The author of the article critiques the contentious Transgender Persons (Protection of Rights) Act, 2019, and its failure to usher in gender-inclusivity in India. I. Introduction “There is no one way to be transgender. . . there is no prototypical transgender experience. “[1] The most obvious way of physically demarcating between sex and gender is by understanding sex… Read More »

The author of the article critiques the contentious Transgender Persons (Protection of Rights) Act, 2019, and its failure to usher in gender-inclusivity in India. I. Introduction “There is no one way to be transgender. . . there is no prototypical transgender experience. “[1] The most obvious way of physically demarcating between sex and gender is by understanding sex as a set of physiological characters such as chromosomes, hormones, genitalia; and gender as a person’s...

The author of the article critiques the contentious Transgender Persons (Protection of Rights) Act, 2019, and its failure to usher in gender-inclusivity in India.

I. Introduction

“There is no one way to be transgender. . . there is no prototypical transgender experience. “[1]

The most obvious way of physically demarcating between sex and gender is by understanding sex as a set of physiological characters such as chromosomes, hormones, genitalia; and gender as a person’s inherent sense of self-identity.[2]

Gender non-conforming individuals have been subject to ignorance and resulting prejudice from society, including social welfare institutions; the most out and out affirmation of this point is how the Transgender Persons (Protection of Rights) Act 2019 was passed in the Lok Sabha without debate and the fact that the Act still sustains all the prejudices.

In India, the easiest and quick mental representation of people who are gender non-conforming or gender-expansive persons are the hijras. Hijras– whom some of us treat as possessing special powers of blessing couples with childbirth, some of us know them as people who beg on the roads, some of us know them as people who are intimidating, some of us know them to be involved in flesh trade. None of us have ever known them to be performing a nine-to-five desk job, none of us know them to be lawyers, judges, professors, scientists, engineers, or social workers, none of us know them to be political representatives or even government servants. This easy and formative idea of transgenders in India is in fact, very complex.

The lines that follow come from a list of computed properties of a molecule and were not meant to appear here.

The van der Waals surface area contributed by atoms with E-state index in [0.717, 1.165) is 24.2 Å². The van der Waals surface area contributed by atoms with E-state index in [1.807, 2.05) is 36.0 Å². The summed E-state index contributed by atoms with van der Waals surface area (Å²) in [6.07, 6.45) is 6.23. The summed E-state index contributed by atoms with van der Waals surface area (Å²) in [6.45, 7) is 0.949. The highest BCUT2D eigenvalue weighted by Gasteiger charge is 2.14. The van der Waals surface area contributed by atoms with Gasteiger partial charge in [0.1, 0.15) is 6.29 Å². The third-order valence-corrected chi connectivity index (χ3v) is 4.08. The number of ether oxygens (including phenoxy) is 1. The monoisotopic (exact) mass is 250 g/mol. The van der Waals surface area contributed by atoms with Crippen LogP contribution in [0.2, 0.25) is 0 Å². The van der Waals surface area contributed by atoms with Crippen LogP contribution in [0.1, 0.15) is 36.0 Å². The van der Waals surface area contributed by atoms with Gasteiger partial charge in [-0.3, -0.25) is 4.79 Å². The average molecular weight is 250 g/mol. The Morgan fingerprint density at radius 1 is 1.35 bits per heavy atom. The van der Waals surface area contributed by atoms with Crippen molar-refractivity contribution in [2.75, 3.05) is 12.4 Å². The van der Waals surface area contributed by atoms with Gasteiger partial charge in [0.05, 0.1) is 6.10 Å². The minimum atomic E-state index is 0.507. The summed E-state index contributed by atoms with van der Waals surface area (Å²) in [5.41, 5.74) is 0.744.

We always equate transgenders to hijras; and transgenders and hijras to intersexed persons, even though each of these designations is distinct from each other. What both identities do have in common, however, is that they’re both highly misunderstood and are identities that destabilize the deep-seated gender binary. The hijras, specifically, are perceived from the lens of the western understanding of gender and its constricting binary.

Neo-liberal globalization has not emancipated queer communities as economic proponents claim. Neo-liberal globalization focuses on the idea that development occurs on account of market participation by all individuals, and unfortunately, development strategies by financial institutions have largely been centered around heteronormative predispositions. The economic autonomy of men and women is emphasized in a nuclear and heterosexual family and that this is the ‘proper family’ where economic autonomy will make women equal inside in the family.